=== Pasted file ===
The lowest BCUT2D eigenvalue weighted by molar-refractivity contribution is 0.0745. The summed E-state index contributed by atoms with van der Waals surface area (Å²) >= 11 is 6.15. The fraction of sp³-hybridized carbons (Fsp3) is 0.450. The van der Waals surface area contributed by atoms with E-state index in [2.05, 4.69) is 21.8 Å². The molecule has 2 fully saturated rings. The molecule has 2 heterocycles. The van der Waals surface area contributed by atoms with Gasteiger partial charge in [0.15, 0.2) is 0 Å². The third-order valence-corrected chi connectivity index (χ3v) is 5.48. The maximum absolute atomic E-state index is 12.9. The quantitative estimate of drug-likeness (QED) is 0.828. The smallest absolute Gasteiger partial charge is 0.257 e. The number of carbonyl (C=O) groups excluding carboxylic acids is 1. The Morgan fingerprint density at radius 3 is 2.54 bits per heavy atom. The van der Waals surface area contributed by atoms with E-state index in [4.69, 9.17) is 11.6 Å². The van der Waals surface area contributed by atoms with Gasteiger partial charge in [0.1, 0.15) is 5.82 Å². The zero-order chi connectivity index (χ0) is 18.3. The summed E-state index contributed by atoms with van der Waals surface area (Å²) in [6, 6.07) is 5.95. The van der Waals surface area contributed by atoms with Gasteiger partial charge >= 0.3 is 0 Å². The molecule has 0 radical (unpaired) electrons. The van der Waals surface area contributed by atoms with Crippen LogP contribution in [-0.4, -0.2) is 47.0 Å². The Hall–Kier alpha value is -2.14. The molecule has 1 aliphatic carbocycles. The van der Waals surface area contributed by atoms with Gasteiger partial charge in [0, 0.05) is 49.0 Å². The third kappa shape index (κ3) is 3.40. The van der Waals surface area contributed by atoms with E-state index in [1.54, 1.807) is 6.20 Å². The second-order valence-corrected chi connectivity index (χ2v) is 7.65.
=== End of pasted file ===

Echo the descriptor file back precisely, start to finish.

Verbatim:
The lowest BCUT2D eigenvalue weighted by molar-refractivity contribution is 0.0745. The summed E-state index contributed by atoms with van der Waals surface area (Å²) >= 11 is 6.15. The fraction of sp³-hybridized carbons (Fsp3) is 0.450. The van der Waals surface area contributed by atoms with E-state index in [2.05, 4.69) is 21.8 Å². The molecule has 2 fully saturated rings. The molecule has 2 heterocycles. The van der Waals surface area contributed by atoms with Gasteiger partial charge in [0.15, 0.2) is 0 Å². The third-order valence-corrected chi connectivity index (χ3v) is 5.48. The maximum absolute atomic E-state index is 12.9. The quantitative estimate of drug-likeness (QED) is 0.828. The smallest absolute Gasteiger partial charge is 0.257 e. The number of carbonyl (C=O) groups excluding carboxylic acids is 1. The Morgan fingerprint density at radius 3 is 2.54 bits per heavy atom. The van der Waals surface area contributed by atoms with E-state index in [4.69, 9.17) is 11.6 Å². The van der Waals surface area contributed by atoms with Gasteiger partial charge in [0.1, 0.15) is 5.82 Å². The zero-order chi connectivity index (χ0) is 18.3. The summed E-state index contributed by atoms with van der Waals surface area (Å²) in [6, 6.07) is 5.95. The van der Waals surface area contributed by atoms with Gasteiger partial charge >= 0.3 is 0 Å². The molecule has 0 radical (unpaired) electrons. The van der Waals surface area contributed by atoms with Crippen LogP contribution in [-0.4, -0.2) is 47.0 Å². The Hall–Kier alpha value is -2.14. The molecule has 1 aliphatic carbocycles. The van der Waals surface area contributed by atoms with Gasteiger partial charge in [0, 0.05) is 49.0 Å². The third kappa shape index (κ3) is 3.40. The van der Waals surface area contributed by atoms with E-state index in [1.54, 1.807) is 6.20 Å². The second-order valence-corrected chi connectivity index (χ2v) is 7.65.